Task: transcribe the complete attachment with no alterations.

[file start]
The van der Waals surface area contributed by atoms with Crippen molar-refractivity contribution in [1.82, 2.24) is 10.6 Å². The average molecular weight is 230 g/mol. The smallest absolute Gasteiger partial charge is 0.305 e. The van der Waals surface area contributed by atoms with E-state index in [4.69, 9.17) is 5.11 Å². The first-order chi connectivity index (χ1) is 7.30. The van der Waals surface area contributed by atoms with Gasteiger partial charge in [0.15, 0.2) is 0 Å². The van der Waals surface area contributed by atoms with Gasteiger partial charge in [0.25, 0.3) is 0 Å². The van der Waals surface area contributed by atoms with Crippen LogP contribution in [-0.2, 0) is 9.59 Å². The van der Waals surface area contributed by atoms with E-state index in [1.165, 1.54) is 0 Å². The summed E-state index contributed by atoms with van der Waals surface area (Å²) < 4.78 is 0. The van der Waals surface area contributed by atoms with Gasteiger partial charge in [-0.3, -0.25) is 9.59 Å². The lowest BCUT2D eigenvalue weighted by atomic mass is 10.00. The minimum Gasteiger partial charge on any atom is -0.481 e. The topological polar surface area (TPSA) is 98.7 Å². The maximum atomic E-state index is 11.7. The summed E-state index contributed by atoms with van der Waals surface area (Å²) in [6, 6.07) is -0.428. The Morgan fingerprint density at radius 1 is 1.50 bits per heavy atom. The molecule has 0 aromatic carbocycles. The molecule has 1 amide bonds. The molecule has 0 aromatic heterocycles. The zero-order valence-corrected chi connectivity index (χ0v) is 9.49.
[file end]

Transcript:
The van der Waals surface area contributed by atoms with Crippen molar-refractivity contribution in [1.82, 2.24) is 10.6 Å². The average molecular weight is 230 g/mol. The smallest absolute Gasteiger partial charge is 0.305 e. The van der Waals surface area contributed by atoms with E-state index in [4.69, 9.17) is 5.11 Å². The first-order chi connectivity index (χ1) is 7.30. The van der Waals surface area contributed by atoms with Gasteiger partial charge in [0.15, 0.2) is 0 Å². The van der Waals surface area contributed by atoms with Gasteiger partial charge in [0.25, 0.3) is 0 Å². The van der Waals surface area contributed by atoms with Crippen LogP contribution in [-0.2, 0) is 9.59 Å². The van der Waals surface area contributed by atoms with E-state index in [1.165, 1.54) is 0 Å². The summed E-state index contributed by atoms with van der Waals surface area (Å²) < 4.78 is 0. The van der Waals surface area contributed by atoms with Gasteiger partial charge in [-0.3, -0.25) is 9.59 Å². The lowest BCUT2D eigenvalue weighted by atomic mass is 10.00. The minimum Gasteiger partial charge on any atom is -0.481 e. The topological polar surface area (TPSA) is 98.7 Å². The maximum atomic E-state index is 11.7. The summed E-state index contributed by atoms with van der Waals surface area (Å²) in [6, 6.07) is -0.428. The Morgan fingerprint density at radius 1 is 1.50 bits per heavy atom. The molecule has 0 aromatic carbocycles. The molecule has 1 amide bonds. The molecule has 0 aromatic heterocycles. The zero-order valence-corrected chi connectivity index (χ0v) is 9.49.